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Quaker Original Life Cereal
Quaker Honey Nut Oatmeal Squares
Quaker Toasted Oat Bran
Quaker Corn Bran Crunch
Quaker Puffed Rice
Post Alpha Bits
Post Golden Crisp
Post Good Mornings
Post Grape Nuts
Post Goodness To Go
Post Great Grains
Post Honey Bunches of Oats
Post Honey Comb
Post Mini Cinnamon Churros
Post Fruity Pebbles
Post Coco Pebbles
Post Bran Flakes
Post Raisin Bran
Post Blueberry Morning
Post Shredded Wheat
Post Waffle Crisp
Kellogg's Froot Loops
Kellogg's Original Special K
Kellogg's Special K Red Berries
Kellogg's Crunchy Nut
Kellogg's Original Frosted Mini Wheats
Kellogg's Frosted Flakes
Kellogg's Krave
Kellogg's All Bran Cereals
Kellogg's Crispix Cereals
Kellogg's Corn Flakes
Kellogg's Raisin Bran
Kellogg's Smart Start
Kellogg's Smart Balance
Kellogg's Cinnabon Cereal **
Kellogg's Cracklin' Oat Bran
Kellogg's Corn Pops
Kellogg's Honey Smacks
Kellogg's Mueslix
Kellogg's Product 19
Kellogg's Jif Peanut Butter Cereal
Kellogg's Scooby Doo Cereal
General Mills Cheerios
General Mills Big G Cereals
General Mills Cascadian Farms Cereals
General Mills Cheerios Cereals
General Mills Chex Cereals
General Mills Cinnamon Toast Crunch Cereals
General Mills Fiber One Cereals
General Mills Kix Cereals
General Mills Lucky Charms Cereals
General Mills Boo Berry Cereal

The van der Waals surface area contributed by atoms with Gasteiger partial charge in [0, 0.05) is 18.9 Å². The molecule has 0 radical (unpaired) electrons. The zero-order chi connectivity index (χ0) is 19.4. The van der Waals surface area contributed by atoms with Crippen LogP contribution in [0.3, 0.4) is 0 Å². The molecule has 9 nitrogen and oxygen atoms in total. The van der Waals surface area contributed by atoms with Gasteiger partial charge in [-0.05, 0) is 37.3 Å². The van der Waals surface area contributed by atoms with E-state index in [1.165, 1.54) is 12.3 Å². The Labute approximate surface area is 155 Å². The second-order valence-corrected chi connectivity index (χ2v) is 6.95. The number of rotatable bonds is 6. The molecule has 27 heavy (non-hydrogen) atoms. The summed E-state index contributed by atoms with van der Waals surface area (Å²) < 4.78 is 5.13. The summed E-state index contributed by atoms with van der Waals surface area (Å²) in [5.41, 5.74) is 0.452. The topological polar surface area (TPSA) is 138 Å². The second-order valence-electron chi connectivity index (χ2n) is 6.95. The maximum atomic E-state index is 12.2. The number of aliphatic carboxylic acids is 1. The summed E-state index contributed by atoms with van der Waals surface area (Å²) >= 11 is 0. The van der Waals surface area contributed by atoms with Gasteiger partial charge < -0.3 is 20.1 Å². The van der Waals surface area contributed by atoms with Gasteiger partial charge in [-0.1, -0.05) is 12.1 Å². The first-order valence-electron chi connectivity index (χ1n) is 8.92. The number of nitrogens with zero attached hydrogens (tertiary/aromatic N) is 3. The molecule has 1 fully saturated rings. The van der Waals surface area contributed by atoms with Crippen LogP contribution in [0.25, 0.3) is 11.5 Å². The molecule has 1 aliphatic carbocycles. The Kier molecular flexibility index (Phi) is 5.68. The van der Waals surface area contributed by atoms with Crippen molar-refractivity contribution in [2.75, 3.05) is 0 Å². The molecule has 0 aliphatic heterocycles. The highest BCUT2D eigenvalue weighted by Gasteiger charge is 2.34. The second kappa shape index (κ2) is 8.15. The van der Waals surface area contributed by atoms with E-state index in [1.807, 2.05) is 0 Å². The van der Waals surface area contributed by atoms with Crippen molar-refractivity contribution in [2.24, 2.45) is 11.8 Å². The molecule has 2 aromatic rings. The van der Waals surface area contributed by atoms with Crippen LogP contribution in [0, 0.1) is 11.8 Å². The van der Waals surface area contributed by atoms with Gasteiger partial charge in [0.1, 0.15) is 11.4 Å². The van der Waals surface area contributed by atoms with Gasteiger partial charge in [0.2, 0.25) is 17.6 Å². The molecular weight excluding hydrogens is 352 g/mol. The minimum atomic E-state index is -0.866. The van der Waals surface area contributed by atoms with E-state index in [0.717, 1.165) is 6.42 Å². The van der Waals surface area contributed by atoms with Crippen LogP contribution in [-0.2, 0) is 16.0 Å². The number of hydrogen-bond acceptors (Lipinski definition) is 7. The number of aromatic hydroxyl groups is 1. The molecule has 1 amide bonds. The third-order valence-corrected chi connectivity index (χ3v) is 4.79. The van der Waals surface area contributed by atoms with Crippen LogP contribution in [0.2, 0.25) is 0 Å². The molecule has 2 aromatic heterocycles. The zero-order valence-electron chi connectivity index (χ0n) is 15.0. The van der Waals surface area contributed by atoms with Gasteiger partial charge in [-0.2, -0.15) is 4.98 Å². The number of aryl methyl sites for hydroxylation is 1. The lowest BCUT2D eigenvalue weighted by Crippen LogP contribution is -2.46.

General Mills Franken Berry Cereal
General Mills Count Chocola Cereal
General Mills Total Cereals
General Mills Trix Cereals
General Mills Wheaties Cereal

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Quaker Multigrain Hot Cereal

Quaker Old Fashioned Oats
Bobs Red Mill Rolled Oats
Grain Millers Rolled Oats
Julia's Pantry Organic Rolled Oats
Arrowhead Mills Old Fashioned Oatmeal

Heartland Oat Bran

Heartland Steel Cut Oats
Arrowhead Mills Steel Cut Oats

Quaker Instant Grits

Heartland Bulgur Wheat

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Heartland Granola Cereals
Rogers Granolas
Quaker Oats, Honey, Raisins And Almonds Granola
Post Honey Bunches Of Oats Granola
Post Honey Bunches Of Oats Granola Protein Chocolate
Post Great Grains Granola's
Kellogg's Low Fat Granola's
Alvarado Street Bakery Organic Granola's


Post Honey Bunches Of Oats Breakfast Biscuits

no high fructose corn syrup cereals


Use our list to find cereals that are high fructose corn syrup free. Be sure to confirm your selection at the market shelf as some cereal products may change their ingredients. We urge product manufacturers to adopt the use of our uniform button for placement on their cereals front labels that do not contain high fructose corn syrup but until that time confirm your selections and report any cereals that may be on our list yet may have slipped the syrup into their ingredients to us by clicking HERE to email us.

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Click here to email us the link to relevant articles about products to avoid
Before High Fructose Corn Syrup began sneaking into food products it used to be simple. Products would proudly label themselves caffeine free, saccharin free, sugar free, gluten free, etc., yet now, the long confusing term of high fructose corn syrup has made trouble. The name high fructose corn syrup is almost as confusing as the syrup itself.